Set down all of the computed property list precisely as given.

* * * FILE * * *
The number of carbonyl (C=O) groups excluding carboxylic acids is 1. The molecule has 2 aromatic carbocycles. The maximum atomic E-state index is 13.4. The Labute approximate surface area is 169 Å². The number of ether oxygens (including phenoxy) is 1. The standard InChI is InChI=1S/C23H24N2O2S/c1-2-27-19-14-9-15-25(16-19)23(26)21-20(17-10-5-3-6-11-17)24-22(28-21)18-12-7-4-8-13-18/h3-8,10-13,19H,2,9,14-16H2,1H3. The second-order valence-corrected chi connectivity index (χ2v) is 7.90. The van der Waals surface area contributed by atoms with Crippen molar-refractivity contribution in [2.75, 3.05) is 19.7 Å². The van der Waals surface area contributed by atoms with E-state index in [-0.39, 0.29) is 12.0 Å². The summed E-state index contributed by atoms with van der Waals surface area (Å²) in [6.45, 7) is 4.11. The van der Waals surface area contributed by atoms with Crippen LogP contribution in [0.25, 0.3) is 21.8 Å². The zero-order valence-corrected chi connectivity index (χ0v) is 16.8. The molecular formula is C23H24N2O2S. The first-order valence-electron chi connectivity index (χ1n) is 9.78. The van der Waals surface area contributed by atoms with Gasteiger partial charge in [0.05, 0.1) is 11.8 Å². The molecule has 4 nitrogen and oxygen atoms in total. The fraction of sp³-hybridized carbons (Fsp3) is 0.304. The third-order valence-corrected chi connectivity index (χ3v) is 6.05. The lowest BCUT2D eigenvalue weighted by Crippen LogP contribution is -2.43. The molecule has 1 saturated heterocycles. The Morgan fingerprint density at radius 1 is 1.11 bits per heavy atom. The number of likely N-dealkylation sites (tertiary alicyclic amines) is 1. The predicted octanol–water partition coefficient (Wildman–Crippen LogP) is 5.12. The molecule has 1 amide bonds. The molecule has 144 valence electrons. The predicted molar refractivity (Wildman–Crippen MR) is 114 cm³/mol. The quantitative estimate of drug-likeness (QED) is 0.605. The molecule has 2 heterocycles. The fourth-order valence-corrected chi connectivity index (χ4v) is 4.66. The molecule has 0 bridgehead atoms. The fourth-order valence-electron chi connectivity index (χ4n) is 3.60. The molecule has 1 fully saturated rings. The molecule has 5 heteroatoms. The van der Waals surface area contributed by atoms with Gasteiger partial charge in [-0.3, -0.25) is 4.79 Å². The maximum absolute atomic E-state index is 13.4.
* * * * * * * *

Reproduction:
The number of carbonyl (C=O) groups excluding carboxylic acids is 1. The molecule has 2 aromatic carbocycles. The maximum atomic E-state index is 13.4. The Labute approximate surface area is 169 Å². The number of ether oxygens (including phenoxy) is 1. The standard InChI is InChI=1S/C23H24N2O2S/c1-2-27-19-14-9-15-25(16-19)23(26)21-20(17-10-5-3-6-11-17)24-22(28-21)18-12-7-4-8-13-18/h3-8,10-13,19H,2,9,14-16H2,1H3. The second-order valence-corrected chi connectivity index (χ2v) is 7.90. The van der Waals surface area contributed by atoms with Crippen molar-refractivity contribution in [2.75, 3.05) is 19.7 Å². The van der Waals surface area contributed by atoms with E-state index in [-0.39, 0.29) is 12.0 Å². The summed E-state index contributed by atoms with van der Waals surface area (Å²) in [6.45, 7) is 4.11. The van der Waals surface area contributed by atoms with Crippen LogP contribution in [0.25, 0.3) is 21.8 Å². The zero-order valence-corrected chi connectivity index (χ0v) is 16.8. The molecular formula is C23H24N2O2S. The first-order valence-electron chi connectivity index (χ1n) is 9.78. The van der Waals surface area contributed by atoms with Gasteiger partial charge in [0.05, 0.1) is 11.8 Å². The molecule has 4 nitrogen and oxygen atoms in total. The fraction of sp³-hybridized carbons (Fsp3) is 0.304. The third-order valence-corrected chi connectivity index (χ3v) is 6.05. The lowest BCUT2D eigenvalue weighted by Crippen LogP contribution is -2.43. The molecule has 1 saturated heterocycles. The Morgan fingerprint density at radius 1 is 1.11 bits per heavy atom. The number of likely N-dealkylation sites (tertiary alicyclic amines) is 1. The predicted octanol–water partition coefficient (Wildman–Crippen LogP) is 5.12. The molecule has 1 amide bonds. The molecule has 144 valence electrons. The predicted molar refractivity (Wildman–Crippen MR) is 114 cm³/mol. The quantitative estimate of drug-likeness (QED) is 0.605. The molecule has 2 heterocycles. The fourth-order valence-corrected chi connectivity index (χ4v) is 4.66. The molecule has 0 bridgehead atoms. The fourth-order valence-electron chi connectivity index (χ4n) is 3.60. The molecule has 1 fully saturated rings. The molecule has 5 heteroatoms. The van der Waals surface area contributed by atoms with Gasteiger partial charge in [-0.3, -0.25) is 4.79 Å². The maximum absolute atomic E-state index is 13.4.